Medical mistrust is a major barrier to achieving health equity.
Before we can effectively discuss health equity, we should talk about medical mistrust
Patient trust in healthcare was eroding before the pandemic. Between the 1960s and 2010s, confidence in healthcare leaders dropped by 53 percent, from 73 percent of adults to 34 percent. Yet, achieving equitable healthcare depends on turning the tide of trust between provider organizations and patients.
Why fire departments are trusted more than hospitals…and other causes of medical mistrust
In September 2021, the AAMC Center for Health Justice shared the results of an online poll of a representative sample of 2,200 U.S. adults to gauge their levels of trust in institutions:
- 84% of people trusted their fire department
- 80% trust their pharmacy
- 79% trust their hospital
- 81% of White people trust hospitals compared to 69% of Black people
- 86% of Baby Boomers (born between 1946-1964) trust hospitals compared to 65% of Millennials (born between 1981-1996)
- 20% of U.S. adults have experienced discrimination in healthcare, with racial and ethnic factors most commonly reported
- 55% of patients reported a negative experience where they lost trust in a health care provider
- People who say they mistrust health care organizations are less likely to adhere to medical advice, keep follow-up appointments, or fill prescriptions. Medical mistrust may prevent people from getting care, they may be mislabeled as noncompliant or be blamed for treatment failure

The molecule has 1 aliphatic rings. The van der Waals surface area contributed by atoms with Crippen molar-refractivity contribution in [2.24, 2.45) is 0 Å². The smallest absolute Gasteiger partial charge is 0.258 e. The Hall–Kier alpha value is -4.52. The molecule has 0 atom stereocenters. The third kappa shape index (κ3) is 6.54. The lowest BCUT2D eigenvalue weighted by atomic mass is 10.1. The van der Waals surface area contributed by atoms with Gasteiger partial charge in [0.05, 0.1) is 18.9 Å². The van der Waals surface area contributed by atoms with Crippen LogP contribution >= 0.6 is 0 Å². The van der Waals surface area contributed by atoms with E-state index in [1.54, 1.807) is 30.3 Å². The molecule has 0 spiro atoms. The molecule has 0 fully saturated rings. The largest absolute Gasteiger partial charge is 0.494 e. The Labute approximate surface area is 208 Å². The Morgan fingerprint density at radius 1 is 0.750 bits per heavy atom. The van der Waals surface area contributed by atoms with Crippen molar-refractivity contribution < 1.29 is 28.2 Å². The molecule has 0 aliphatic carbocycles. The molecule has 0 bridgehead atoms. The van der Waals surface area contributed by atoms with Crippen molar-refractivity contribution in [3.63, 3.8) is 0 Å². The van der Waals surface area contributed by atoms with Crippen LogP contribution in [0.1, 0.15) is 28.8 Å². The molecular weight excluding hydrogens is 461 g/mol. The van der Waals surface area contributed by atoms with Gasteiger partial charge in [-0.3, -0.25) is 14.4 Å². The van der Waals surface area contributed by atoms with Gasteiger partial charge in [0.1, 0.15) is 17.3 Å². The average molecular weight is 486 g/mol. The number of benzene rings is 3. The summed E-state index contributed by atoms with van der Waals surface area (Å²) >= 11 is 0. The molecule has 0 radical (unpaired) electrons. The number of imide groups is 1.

- A Press Ganey survey showed that minorities perceive and experience less clinical excellence and caring behaviors from providers:
- Experience scores for follow-up with test results are 200% lower for Blacks, Asians, and Hispanics compared to White people
- Experience scores for helpfulness are 200% lower for Blacks, Asians, and Hispanics compared to White people
- A 2016 survey of White medical students and residents revealed that 50% believed one or more myths about physical differences between Black and White people. One such belief was that Black people’s nerve endings are less sensitive than White people’s
How the pandemic has affected mistrust in healthcare
The COVID-19 pandemic has brought issues with healthcare disparities to the fore. BIPOC populations (Black, Indigenous, and People of Color) face increased exposure due to many factors, as well as access barriers to testing, treatment, and vaccines, contributing to disproportionately high rates of hospitalizations and deaths for people of color.
While Hispanic people make up 18% of the U.S. population, they represent 24% of COVID-19 cases and 17% of deaths. Black people make up 13% of the U.S. population yet account for 14% of deaths.
And while some surveys show that the pandemic has eroded trust with some groups (an AAMC survey found that adults with incomes less than $50K and Millennials both had lost trust in healthcare through the pandemic), others show an increase in confidence. Thirty-nine percent of Americans “say they have a great deal of confidence in scientists to act in the public’s best interest, an uptick from 35% who said this before the pandemic took hold.”
Clearly, the pandemic has demonstrated that healthcare – even during a national emergency – needs to build trust with patients across all populations to improve health equity but also to achieve any meaningful value-based care goals that rely on behavior change.